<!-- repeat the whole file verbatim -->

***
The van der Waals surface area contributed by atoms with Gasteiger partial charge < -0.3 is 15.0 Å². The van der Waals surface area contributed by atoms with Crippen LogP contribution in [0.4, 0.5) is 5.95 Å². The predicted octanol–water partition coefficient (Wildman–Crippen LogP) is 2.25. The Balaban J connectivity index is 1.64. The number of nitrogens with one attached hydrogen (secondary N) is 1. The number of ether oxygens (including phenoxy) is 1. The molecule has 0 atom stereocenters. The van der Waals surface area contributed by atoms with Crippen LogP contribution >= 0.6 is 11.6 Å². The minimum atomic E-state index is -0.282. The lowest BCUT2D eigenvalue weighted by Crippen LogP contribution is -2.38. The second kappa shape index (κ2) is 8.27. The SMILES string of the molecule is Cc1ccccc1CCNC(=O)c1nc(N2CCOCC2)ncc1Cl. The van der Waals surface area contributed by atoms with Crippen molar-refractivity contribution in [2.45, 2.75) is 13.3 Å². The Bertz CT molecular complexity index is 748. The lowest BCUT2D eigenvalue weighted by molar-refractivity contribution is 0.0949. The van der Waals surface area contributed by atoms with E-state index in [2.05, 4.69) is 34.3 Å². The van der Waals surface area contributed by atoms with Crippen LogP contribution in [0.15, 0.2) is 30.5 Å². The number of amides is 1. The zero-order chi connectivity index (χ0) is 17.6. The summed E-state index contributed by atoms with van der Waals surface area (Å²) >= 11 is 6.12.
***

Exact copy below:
The van der Waals surface area contributed by atoms with Gasteiger partial charge < -0.3 is 15.0 Å². The van der Waals surface area contributed by atoms with Crippen LogP contribution in [0.4, 0.5) is 5.95 Å². The predicted octanol–water partition coefficient (Wildman–Crippen LogP) is 2.25. The Balaban J connectivity index is 1.64. The number of nitrogens with one attached hydrogen (secondary N) is 1. The number of ether oxygens (including phenoxy) is 1. The molecule has 0 atom stereocenters. The van der Waals surface area contributed by atoms with Crippen LogP contribution >= 0.6 is 11.6 Å². The minimum atomic E-state index is -0.282. The lowest BCUT2D eigenvalue weighted by Crippen LogP contribution is -2.38. The second kappa shape index (κ2) is 8.27. The SMILES string of the molecule is Cc1ccccc1CCNC(=O)c1nc(N2CCOCC2)ncc1Cl. The van der Waals surface area contributed by atoms with Crippen molar-refractivity contribution in [2.45, 2.75) is 13.3 Å². The Bertz CT molecular complexity index is 748. The lowest BCUT2D eigenvalue weighted by molar-refractivity contribution is 0.0949. The van der Waals surface area contributed by atoms with E-state index in [2.05, 4.69) is 34.3 Å². The van der Waals surface area contributed by atoms with Crippen LogP contribution in [0.15, 0.2) is 30.5 Å². The number of amides is 1. The zero-order chi connectivity index (χ0) is 17.6. The summed E-state index contributed by atoms with van der Waals surface area (Å²) >= 11 is 6.12.